Conversations with Carmen: Lilit Melik-BakhshyanConversations with Carmen
In the April installment, Dr. Carmen Majid explores how Lilit’s life journey and her experience working with children allowed her to excel in working with adults who are in the midst of significant life transitions.
Read the full interview below to learn more about Lilit and how she uses consistency, resiliency, and understanding to make sense of the world when things seem to be falling apart.
You shared that you joined the Soultenders provider network in 2020 (during the early days of the pandemic). Can you share a little about your journey (including any unique challenges you may have encountered during that time while establishing your private practice)?
I started my own practice during the pandemic, which also involved building a private practice that was fully remote. While there were challenges in figuring out how to establish a practice remotely without any in-person interactions, the unique circumstances made the process smoother in some ways. Going through these two major changes proved to be helpful in certain ways.
A significant portion of your professional experience includes having worked in the psychiatric in-patient as well as the school psychology venues for several years as a clinician. How did working in those arenas prepare you for your private practice journey?
My previous work experience gave me a broad spectrum of knowledge and expertise ranging from severe mental illness to child development. This has enabled me to see and understand things from two different perspectives, which I am able to apply in my private practice. While I now primarily work with adults, my past experiences allow me to have the knowledge and understanding of other areas that I am not currently focusing on.
You shared that you are originally from Armenia and that you moved to the U.S. at the age of 10. What are some of your significant personal takeaways from that experience?
My move to the U.S is a testament to my ability of embracing change and allowing transitions. Moving to a new country required me to adapt to a different way of life and that has helped me understand my clients’ transitions better. I had to maintain my Armenian roots while blending in with the new environment, which has given me a unique perspective that I can apply in my work.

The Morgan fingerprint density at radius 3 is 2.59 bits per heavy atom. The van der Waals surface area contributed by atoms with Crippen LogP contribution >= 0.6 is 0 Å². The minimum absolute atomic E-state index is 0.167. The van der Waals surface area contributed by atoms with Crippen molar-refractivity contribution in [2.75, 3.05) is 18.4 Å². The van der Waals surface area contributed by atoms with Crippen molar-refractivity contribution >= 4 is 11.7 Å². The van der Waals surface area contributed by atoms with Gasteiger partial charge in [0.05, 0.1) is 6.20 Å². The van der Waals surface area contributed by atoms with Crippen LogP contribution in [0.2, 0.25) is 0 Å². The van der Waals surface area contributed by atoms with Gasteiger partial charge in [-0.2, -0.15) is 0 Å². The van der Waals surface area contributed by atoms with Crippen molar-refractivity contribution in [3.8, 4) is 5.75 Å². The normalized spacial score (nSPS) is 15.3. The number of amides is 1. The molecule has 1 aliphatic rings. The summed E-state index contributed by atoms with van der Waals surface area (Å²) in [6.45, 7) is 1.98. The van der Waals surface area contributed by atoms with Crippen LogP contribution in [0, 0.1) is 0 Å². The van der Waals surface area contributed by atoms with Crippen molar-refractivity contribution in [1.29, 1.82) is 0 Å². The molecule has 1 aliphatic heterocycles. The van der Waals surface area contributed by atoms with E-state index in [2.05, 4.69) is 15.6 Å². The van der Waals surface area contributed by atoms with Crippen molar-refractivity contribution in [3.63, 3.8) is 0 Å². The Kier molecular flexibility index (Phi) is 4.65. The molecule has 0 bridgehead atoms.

You mentioned that your preferred clinical population is adults (ages 18-40). What do you enjoy most about working with this clientele? Are there any identifiable challenges?
As a therapist who specializes in working with adults 18-40, there are several aspects of this population that I find particularly fulfilling to work with. One of the most enjoyable aspects is witnessing the resilience and potential for growth this age group possesses. Many individuals in this age range are in the midst of significant life transitions and are working to establish their identities and pursue their goals, which can be both exciting and challenging.
You spoke to several areas of personal strength that enable you to flourish in your practice: possessing a strong work ethic/being integrous with your words, possessing keen listening skills that bolster your ability to genuinely understand where your clients are in the moment, positioning yourself as “flexible and resilient” as well as consistently “evolving” yourself and “never [being] stagnated”. Can you briefly elaborate on each of these personal strengths?
Consistency is vital for me, especially when things fall apart and nothing makes sense. It is crucial to focus on what needs to be done without getting distracted by when or how. What we do every day matters, and it’s essential to show up, day after day, regardless of the lack of progress or outcome. When practicing consistency, it’s crucial to remember why you started and remind yourself where you want to go. Success is tied to daily habits, so it’s vital to be mindful of your daily habits.
Resilience is another skill that I value highly. I have learned to make friends with change, embrace it, and welcome feedback and redirection from others. A supervisor once told me “You are like a sponge, you take redirection and feedback and make the proper changes.” The ability to learn something new and adapt to change with flexibility is a valuable trait that has served me well. If faced with changes, it’s essential to ask yourself what discomfort you are experiencing and why you are hesitant to be flexible. Understanding your attachment to rigidity and discomfort with change is key. Self-awareness and journaling can help you develop this skill. Practice being the “alien” by forgetting everything you know and learned, being curious, and seeing things from different perspectives. It’s essential to see the world or people from a beginner’s mindset instead of an “expert” mindset, as this approach allows for a more open and understanding perspective.